Treaty of Moultrie Creek, 1823

Enlarge this imageEnlarge this image

Treaty of Moultrie Creek, 1823 (page 1)

chatimico, a reservation, commencing on the Chatahoochie, one mile below Econchatimico’s house; thence, up said river, for four miles; thence, one mile, west; thence, southerly, to a point one mile west of the beginning; thence, east to the beginning point. The United States promise to guaranty the peaceable possession of the said reservations, as defined, to the aforesaid chiefs and their descendants only, so long as they shall continue to occupy, improve, or cultivate, the same; but in the event of abandonment of all, or either of the reservations, by the chief or chiefs, to whom they have been allotted, the reservation, or reservations, so abandoned, shall revert to the United States, as included in the cession made in the first article of this treaty. It is further understood, that the names of the individuals remaining on the reservations aforesaid, shall be furnished, by the chiefs in whose favor the reservations have been made, to the Superintendent or agent of Indian Affairs, in the territory of Florida; and that no other individuals shall be received or permitted to remain within said reservations, without the previous consent of the Superintendent or Agent aforesaid; And, as the aforesaid Chiefs are authorized to select the individuals remaining with them, so they shall each be separately held responsible for the peaceable conduct of their towns, or the individuals residing on the reservations allotted to them. It is further understood, between the parties, at any future period, of all or either of the aforesaid Chiefs and their connections, to the district of country south, allotted to the Florida Indians, by second article of this Treaty, whenever either, or all may think proper to make such an election; the United States reserving the right of ordering, for any outrage or misconduct, the aforesaid Chiefs, or either of them, with their connections, within the district of country south, aforesaid. It is further stipulated, by the United States, that, of the six thousand dollars, appropriated for implements of husbandry, stock, &c. in the third article of this Treaty, eight hundred dollars shall be distributed, in the same manner, among the aforesaid chiefs and their towns; and it is understood, that, of the annual sum of five thousand dollars, to be distributed by the President of the United States, they will receive their proportion. It is further stipulated, that, of the four thousand five hundred dollars, and two thousand dollars, provided for by the 5th article of this Treaty, for the payment for improvements and transportation, five hundred dollars shall be awarded to Neo Mathla, as a compensation for the improvements abandoned by him, as well as to meet the expense he will unavoidably be exposed to, by his own removal, and that of his connections.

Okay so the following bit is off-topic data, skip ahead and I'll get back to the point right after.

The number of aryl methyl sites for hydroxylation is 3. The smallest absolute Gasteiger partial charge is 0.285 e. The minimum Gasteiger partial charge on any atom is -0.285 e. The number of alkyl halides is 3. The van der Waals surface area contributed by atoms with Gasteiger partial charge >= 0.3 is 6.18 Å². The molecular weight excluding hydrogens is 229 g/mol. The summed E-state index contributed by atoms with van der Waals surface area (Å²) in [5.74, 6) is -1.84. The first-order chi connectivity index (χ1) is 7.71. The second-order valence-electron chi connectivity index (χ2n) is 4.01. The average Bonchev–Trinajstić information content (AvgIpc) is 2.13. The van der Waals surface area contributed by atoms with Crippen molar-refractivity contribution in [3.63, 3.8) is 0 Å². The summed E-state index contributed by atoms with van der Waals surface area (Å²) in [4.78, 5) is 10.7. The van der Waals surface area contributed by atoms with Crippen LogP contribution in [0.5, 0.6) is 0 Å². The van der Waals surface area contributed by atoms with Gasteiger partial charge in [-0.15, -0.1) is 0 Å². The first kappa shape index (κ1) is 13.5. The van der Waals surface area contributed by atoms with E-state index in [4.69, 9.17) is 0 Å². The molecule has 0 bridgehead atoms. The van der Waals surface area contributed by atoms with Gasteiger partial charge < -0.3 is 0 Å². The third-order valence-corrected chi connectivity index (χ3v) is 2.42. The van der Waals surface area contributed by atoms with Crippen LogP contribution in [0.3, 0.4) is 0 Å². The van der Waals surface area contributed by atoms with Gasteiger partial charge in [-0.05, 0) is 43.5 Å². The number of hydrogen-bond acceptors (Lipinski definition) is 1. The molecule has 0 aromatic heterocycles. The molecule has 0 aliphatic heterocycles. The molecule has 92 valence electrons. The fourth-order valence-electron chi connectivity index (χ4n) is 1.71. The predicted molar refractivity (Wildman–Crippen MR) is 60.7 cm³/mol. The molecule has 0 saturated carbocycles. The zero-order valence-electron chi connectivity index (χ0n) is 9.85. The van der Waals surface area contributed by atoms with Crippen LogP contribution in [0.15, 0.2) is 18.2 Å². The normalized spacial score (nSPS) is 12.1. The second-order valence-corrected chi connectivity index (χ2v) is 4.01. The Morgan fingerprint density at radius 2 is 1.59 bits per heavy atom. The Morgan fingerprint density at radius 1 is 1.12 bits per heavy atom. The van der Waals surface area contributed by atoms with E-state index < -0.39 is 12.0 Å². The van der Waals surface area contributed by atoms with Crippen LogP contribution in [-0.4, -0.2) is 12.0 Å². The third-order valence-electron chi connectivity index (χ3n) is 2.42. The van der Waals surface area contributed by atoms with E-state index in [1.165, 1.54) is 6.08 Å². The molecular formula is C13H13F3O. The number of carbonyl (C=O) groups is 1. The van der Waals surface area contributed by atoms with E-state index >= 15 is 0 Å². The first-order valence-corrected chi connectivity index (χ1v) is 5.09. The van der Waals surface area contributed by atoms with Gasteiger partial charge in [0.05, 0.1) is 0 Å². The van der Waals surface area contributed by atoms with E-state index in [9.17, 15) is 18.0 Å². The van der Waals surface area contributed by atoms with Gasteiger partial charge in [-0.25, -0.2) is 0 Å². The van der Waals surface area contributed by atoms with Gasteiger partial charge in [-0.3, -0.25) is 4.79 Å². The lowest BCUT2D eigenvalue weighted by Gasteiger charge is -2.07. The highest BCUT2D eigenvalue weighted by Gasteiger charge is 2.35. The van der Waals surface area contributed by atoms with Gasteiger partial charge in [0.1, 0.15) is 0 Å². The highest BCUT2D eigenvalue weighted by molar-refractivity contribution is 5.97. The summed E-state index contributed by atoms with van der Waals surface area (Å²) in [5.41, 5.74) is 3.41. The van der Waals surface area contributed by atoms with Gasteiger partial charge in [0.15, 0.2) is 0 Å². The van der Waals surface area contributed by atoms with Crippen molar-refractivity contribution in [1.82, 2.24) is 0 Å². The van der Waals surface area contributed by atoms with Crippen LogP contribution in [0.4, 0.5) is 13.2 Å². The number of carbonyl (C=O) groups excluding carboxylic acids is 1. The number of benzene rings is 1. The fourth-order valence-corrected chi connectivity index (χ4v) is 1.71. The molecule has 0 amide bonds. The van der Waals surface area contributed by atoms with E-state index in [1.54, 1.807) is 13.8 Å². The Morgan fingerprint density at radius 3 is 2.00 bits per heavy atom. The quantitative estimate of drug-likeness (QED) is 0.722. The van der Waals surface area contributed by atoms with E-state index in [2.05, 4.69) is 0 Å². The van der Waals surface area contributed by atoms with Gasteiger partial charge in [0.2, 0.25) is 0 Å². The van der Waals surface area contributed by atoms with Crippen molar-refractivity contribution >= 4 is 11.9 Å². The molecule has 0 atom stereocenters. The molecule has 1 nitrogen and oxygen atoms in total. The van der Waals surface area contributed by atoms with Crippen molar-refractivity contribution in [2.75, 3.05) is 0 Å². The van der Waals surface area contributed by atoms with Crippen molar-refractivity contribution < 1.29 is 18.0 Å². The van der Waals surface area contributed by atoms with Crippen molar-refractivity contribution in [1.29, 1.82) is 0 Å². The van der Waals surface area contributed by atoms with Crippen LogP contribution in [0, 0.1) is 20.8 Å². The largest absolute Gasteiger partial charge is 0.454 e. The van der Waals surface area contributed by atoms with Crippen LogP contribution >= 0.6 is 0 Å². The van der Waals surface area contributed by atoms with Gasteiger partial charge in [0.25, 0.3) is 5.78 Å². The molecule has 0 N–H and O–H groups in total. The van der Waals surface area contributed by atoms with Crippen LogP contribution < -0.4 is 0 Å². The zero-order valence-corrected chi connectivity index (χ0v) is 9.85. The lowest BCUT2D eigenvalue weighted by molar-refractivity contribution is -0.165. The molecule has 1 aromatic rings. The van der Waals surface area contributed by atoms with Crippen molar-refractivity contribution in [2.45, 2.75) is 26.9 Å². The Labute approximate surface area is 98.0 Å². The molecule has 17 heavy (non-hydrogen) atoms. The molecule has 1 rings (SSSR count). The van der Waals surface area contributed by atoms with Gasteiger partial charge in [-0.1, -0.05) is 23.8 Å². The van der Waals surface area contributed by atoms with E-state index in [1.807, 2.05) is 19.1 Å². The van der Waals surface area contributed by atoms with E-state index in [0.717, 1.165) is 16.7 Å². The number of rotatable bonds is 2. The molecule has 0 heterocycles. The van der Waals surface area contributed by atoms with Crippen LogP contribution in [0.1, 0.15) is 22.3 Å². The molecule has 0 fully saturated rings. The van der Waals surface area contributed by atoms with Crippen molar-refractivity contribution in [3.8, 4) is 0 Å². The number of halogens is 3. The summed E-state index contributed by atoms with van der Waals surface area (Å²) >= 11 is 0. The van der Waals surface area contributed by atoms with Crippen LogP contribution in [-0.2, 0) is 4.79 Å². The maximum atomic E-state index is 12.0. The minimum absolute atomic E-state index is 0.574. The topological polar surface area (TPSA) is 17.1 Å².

In testimony whereof, the commissioners, William P. Duval, James Gadsden, and Bernard Segui, and the undersigned chiefs and warriors, have hereunto subscribed their names and affixed their seals. Done a camp, on Moultrie creek, in the territory of Florida, this eighteenth day of September, one thousand eight hundred and twenty-three, and of the independence of the United States forty-eighth.

Wm. P. Duval, his x mark
James Gadsden,
Bernard Segui,
Nea Mathla, his x mark
John Blunt, his x mark
Tuski Hajo, his x mark
Mulatto King, his x mark
Emathlochee, his x mark
Econchatimico, his x mark